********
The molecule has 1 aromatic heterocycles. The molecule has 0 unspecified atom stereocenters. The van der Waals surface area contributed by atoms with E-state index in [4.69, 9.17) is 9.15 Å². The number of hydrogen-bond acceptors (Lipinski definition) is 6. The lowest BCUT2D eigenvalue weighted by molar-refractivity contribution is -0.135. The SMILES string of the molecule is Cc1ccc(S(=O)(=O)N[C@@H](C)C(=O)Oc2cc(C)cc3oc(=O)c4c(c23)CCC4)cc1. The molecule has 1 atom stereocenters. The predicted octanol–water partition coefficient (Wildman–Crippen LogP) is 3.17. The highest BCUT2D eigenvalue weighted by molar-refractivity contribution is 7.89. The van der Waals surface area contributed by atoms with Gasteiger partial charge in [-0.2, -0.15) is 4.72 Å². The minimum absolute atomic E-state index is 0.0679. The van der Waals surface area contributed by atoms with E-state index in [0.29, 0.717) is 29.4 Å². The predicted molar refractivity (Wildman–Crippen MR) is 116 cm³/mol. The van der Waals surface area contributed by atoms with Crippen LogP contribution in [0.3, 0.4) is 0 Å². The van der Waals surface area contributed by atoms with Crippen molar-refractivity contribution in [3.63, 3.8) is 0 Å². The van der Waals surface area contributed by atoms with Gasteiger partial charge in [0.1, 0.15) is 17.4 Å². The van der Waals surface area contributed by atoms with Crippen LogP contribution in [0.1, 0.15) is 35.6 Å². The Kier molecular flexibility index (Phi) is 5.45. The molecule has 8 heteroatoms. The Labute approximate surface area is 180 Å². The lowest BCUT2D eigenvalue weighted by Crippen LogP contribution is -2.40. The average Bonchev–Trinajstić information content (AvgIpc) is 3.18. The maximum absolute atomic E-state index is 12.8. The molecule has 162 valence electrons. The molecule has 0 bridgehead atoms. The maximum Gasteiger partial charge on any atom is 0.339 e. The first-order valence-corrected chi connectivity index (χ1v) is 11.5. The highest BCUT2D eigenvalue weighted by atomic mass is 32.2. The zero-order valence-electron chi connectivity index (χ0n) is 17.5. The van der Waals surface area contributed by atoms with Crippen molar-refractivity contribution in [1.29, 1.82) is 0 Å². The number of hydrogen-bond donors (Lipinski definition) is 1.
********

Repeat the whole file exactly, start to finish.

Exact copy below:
The molecule has 1 aromatic heterocycles. The molecule has 0 unspecified atom stereocenters. The van der Waals surface area contributed by atoms with E-state index in [4.69, 9.17) is 9.15 Å². The number of hydrogen-bond acceptors (Lipinski definition) is 6. The lowest BCUT2D eigenvalue weighted by molar-refractivity contribution is -0.135. The SMILES string of the molecule is Cc1ccc(S(=O)(=O)N[C@@H](C)C(=O)Oc2cc(C)cc3oc(=O)c4c(c23)CCC4)cc1. The molecule has 1 atom stereocenters. The predicted octanol–water partition coefficient (Wildman–Crippen LogP) is 3.17. The highest BCUT2D eigenvalue weighted by molar-refractivity contribution is 7.89. The van der Waals surface area contributed by atoms with Gasteiger partial charge in [-0.2, -0.15) is 4.72 Å². The minimum absolute atomic E-state index is 0.0679. The van der Waals surface area contributed by atoms with E-state index in [0.29, 0.717) is 29.4 Å². The predicted molar refractivity (Wildman–Crippen MR) is 116 cm³/mol. The van der Waals surface area contributed by atoms with Crippen LogP contribution in [0.3, 0.4) is 0 Å². The van der Waals surface area contributed by atoms with Crippen molar-refractivity contribution in [3.63, 3.8) is 0 Å². The van der Waals surface area contributed by atoms with Gasteiger partial charge in [0.1, 0.15) is 17.4 Å². The van der Waals surface area contributed by atoms with Crippen LogP contribution in [0.1, 0.15) is 35.6 Å². The Kier molecular flexibility index (Phi) is 5.45. The molecule has 8 heteroatoms. The Labute approximate surface area is 180 Å². The lowest BCUT2D eigenvalue weighted by Crippen LogP contribution is -2.40. The average Bonchev–Trinajstić information content (AvgIpc) is 3.18. The maximum absolute atomic E-state index is 12.8. The molecule has 162 valence electrons. The molecule has 0 bridgehead atoms. The maximum Gasteiger partial charge on any atom is 0.339 e. The first-order valence-corrected chi connectivity index (χ1v) is 11.5. The highest BCUT2D eigenvalue weighted by atomic mass is 32.2. The zero-order valence-electron chi connectivity index (χ0n) is 17.5. The van der Waals surface area contributed by atoms with Crippen molar-refractivity contribution in [1.29, 1.82) is 0 Å². The number of hydrogen-bond donors (Lipinski definition) is 1.